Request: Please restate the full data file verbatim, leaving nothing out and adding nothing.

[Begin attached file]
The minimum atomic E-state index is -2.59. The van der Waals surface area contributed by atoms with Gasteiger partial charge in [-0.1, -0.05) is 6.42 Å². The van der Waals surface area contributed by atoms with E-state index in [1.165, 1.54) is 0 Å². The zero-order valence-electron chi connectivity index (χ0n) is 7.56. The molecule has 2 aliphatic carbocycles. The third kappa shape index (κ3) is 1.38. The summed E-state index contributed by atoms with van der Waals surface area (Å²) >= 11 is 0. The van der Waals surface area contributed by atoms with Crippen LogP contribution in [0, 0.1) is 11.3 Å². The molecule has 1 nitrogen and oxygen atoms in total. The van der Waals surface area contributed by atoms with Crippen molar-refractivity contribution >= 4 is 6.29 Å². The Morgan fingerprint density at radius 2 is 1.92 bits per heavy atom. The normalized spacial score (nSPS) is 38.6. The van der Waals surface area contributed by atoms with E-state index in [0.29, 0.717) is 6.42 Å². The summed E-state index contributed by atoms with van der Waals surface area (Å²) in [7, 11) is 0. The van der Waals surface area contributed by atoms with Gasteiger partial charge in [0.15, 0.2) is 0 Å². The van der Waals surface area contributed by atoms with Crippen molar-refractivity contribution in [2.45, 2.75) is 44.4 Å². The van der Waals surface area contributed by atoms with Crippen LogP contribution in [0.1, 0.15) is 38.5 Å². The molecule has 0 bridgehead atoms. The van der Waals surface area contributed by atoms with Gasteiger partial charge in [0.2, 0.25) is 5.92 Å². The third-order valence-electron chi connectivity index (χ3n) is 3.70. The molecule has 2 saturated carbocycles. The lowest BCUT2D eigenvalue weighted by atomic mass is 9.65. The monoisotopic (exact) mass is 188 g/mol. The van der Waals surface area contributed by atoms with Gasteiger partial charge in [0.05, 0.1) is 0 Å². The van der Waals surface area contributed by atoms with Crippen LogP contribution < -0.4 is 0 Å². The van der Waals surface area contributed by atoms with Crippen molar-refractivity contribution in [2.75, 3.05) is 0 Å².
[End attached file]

The minimum atomic E-state index is -2.59. The van der Waals surface area contributed by atoms with Gasteiger partial charge in [-0.1, -0.05) is 6.42 Å². The van der Waals surface area contributed by atoms with E-state index in [1.165, 1.54) is 0 Å². The zero-order valence-electron chi connectivity index (χ0n) is 7.56. The molecule has 2 aliphatic carbocycles. The third kappa shape index (κ3) is 1.38. The summed E-state index contributed by atoms with van der Waals surface area (Å²) >= 11 is 0. The van der Waals surface area contributed by atoms with Crippen LogP contribution in [0, 0.1) is 11.3 Å². The molecule has 1 nitrogen and oxygen atoms in total. The van der Waals surface area contributed by atoms with Crippen molar-refractivity contribution >= 4 is 6.29 Å². The Morgan fingerprint density at radius 2 is 1.92 bits per heavy atom. The normalized spacial score (nSPS) is 38.6. The van der Waals surface area contributed by atoms with E-state index in [0.29, 0.717) is 6.42 Å². The summed E-state index contributed by atoms with van der Waals surface area (Å²) in [7, 11) is 0. The van der Waals surface area contributed by atoms with Gasteiger partial charge in [0.15, 0.2) is 0 Å². The van der Waals surface area contributed by atoms with Crippen molar-refractivity contribution in [2.45, 2.75) is 44.4 Å². The van der Waals surface area contributed by atoms with Crippen LogP contribution in [0.1, 0.15) is 38.5 Å². The molecule has 0 bridgehead atoms. The van der Waals surface area contributed by atoms with Gasteiger partial charge in [0.2, 0.25) is 5.92 Å². The third-order valence-electron chi connectivity index (χ3n) is 3.70. The molecule has 2 saturated carbocycles. The lowest BCUT2D eigenvalue weighted by atomic mass is 9.65. The monoisotopic (exact) mass is 188 g/mol. The van der Waals surface area contributed by atoms with Gasteiger partial charge in [0.05, 0.1) is 0 Å². The van der Waals surface area contributed by atoms with Crippen LogP contribution < -0.4 is 0 Å². The van der Waals surface area contributed by atoms with Crippen molar-refractivity contribution in [2.75, 3.05) is 0 Å².